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Stock market news live updates: Stocks turn mixed, Wall Street struggles amid inflation fears

·Editor focused on markets and the economy
·7 min read
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Stocks on Friday ended a volatile week on a mixed note, with Wall Street traders giving up on an early rally as markets struggle to balance the strengthening economic recovery against a broad-based surge in prices.  

Asset prices have been shaken by the prospect of inflation derailing the recovery from the pandemic, and potentially nudging the Federal Reserve to reverse its crisis-era policy sooner than expected. On Thursday, the Dow, Nasdaq and S&P managed to snap a 3-day losing streak on news that workers filing for new unemployment benefits fell to a new COVID-19 era low, their lowest in over a year. 

"From our perspective, we do not anticipate that this sharp uptick will translate into a prolonged period of elevated inflation, nor do we believe the Fed is currently running the risk of a policy mistake down the road by not pulling forward its timeline on tapering and rate hikes, as some pundits are suggesting," Brian Belski, chief investment strategist at BMO Capital Markets.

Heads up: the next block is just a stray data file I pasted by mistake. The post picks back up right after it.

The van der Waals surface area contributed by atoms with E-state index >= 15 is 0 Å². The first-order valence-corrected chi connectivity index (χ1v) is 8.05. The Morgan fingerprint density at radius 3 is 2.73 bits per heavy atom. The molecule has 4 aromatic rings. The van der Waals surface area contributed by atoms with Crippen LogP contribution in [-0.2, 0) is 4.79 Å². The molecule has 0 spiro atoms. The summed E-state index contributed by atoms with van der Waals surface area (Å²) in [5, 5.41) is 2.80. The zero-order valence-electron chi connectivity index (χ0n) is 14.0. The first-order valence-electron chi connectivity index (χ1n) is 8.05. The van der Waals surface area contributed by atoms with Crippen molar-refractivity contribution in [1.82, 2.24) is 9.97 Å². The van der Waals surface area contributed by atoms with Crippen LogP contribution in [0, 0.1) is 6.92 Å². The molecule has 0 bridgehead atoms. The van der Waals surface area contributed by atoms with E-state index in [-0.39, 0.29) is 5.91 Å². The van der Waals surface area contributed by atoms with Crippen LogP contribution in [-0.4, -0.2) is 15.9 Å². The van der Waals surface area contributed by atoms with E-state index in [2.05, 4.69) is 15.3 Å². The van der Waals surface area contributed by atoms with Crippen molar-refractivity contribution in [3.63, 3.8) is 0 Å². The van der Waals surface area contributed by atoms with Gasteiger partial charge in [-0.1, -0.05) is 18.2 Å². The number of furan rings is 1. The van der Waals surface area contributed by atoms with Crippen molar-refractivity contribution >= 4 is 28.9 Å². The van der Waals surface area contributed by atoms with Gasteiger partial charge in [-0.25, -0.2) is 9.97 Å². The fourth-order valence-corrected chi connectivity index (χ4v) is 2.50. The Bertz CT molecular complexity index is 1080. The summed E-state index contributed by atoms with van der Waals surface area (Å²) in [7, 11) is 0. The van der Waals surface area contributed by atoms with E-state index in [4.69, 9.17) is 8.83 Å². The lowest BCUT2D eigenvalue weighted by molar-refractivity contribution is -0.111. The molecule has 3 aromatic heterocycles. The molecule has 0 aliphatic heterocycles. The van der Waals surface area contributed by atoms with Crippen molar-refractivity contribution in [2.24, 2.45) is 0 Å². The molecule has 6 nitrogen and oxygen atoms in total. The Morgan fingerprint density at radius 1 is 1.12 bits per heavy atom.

"Nonetheless, there is no doubt that companies are discussing these pricing pressures, and so too are our clients," he added. 

In the midst of surging prices, the housing market has recently begun to show signs of cooling. On Friday, National Association of Realtors data showed that Existing home sales fell 2.7% to a seasonally adjusted 5.58 million in April from a month earlier. That number was below market expectations, and the latest bit of data that suggests the real estate boom is cooling, but April sales activity was up 33.9% from the comparable year-ago period.

Minutes from the Federal Open Market Committee's (FOMC) April meeting this week fanned investor jitters about the interest rate outlook. The idea of slowly removing accommodation "is something that, in my mind, we should start to have a conversation about sooner rather than later,” Philadelphia Fed President Patrick Harker — a non-FOMC voter — said on Friday

The minutes showed that "a number of participants suggested" that if the economy continues to improve rapidly, "it might be appropriate at some point in upcoming meetings to begin discussing a plan for adjusting the pace of asset purchases," which have currently been taking place at the aggressive rate of $120 billion per month over the past year.

That was enough to rattle the market, with traders confronting the possibility that the recovery might stir up lasting inflation — and prompt a roll-back of the Fed's accomodative monetary policy.